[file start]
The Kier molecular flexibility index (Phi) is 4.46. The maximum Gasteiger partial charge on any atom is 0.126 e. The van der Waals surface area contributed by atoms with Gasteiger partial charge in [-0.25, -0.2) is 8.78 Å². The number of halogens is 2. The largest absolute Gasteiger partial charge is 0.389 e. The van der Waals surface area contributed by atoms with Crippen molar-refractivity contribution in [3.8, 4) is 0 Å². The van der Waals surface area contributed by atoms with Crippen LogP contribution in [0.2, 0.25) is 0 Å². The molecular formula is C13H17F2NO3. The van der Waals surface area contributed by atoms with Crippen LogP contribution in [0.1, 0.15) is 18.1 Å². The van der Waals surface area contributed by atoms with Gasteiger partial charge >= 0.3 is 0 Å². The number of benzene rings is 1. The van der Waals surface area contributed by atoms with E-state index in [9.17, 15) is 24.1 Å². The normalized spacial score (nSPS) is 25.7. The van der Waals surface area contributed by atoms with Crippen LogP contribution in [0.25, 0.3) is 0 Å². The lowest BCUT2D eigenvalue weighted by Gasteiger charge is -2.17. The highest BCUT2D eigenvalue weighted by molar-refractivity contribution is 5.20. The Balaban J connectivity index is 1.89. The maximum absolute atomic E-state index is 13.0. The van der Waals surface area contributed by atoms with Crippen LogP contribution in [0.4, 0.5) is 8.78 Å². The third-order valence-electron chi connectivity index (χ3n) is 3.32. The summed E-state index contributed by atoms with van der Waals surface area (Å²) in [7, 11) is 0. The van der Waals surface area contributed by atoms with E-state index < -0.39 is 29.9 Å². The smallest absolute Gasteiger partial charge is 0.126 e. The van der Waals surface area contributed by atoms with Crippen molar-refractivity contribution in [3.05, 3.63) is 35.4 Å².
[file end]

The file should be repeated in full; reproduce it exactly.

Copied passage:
The Kier molecular flexibility index (Phi) is 4.46. The maximum Gasteiger partial charge on any atom is 0.126 e. The van der Waals surface area contributed by atoms with Gasteiger partial charge in [-0.25, -0.2) is 8.78 Å². The number of halogens is 2. The largest absolute Gasteiger partial charge is 0.389 e. The van der Waals surface area contributed by atoms with Crippen molar-refractivity contribution in [3.8, 4) is 0 Å². The van der Waals surface area contributed by atoms with Crippen LogP contribution in [0.2, 0.25) is 0 Å². The molecular formula is C13H17F2NO3. The van der Waals surface area contributed by atoms with Crippen LogP contribution in [0.1, 0.15) is 18.1 Å². The van der Waals surface area contributed by atoms with Gasteiger partial charge >= 0.3 is 0 Å². The number of benzene rings is 1. The van der Waals surface area contributed by atoms with E-state index in [9.17, 15) is 24.1 Å². The normalized spacial score (nSPS) is 25.7. The van der Waals surface area contributed by atoms with Crippen LogP contribution in [0.25, 0.3) is 0 Å². The lowest BCUT2D eigenvalue weighted by Gasteiger charge is -2.17. The highest BCUT2D eigenvalue weighted by molar-refractivity contribution is 5.20. The Balaban J connectivity index is 1.89. The maximum absolute atomic E-state index is 13.0. The van der Waals surface area contributed by atoms with Crippen LogP contribution in [0.4, 0.5) is 8.78 Å². The third-order valence-electron chi connectivity index (χ3n) is 3.32. The summed E-state index contributed by atoms with van der Waals surface area (Å²) in [7, 11) is 0. The van der Waals surface area contributed by atoms with E-state index < -0.39 is 29.9 Å². The smallest absolute Gasteiger partial charge is 0.126 e. The van der Waals surface area contributed by atoms with Crippen molar-refractivity contribution in [3.05, 3.63) is 35.4 Å².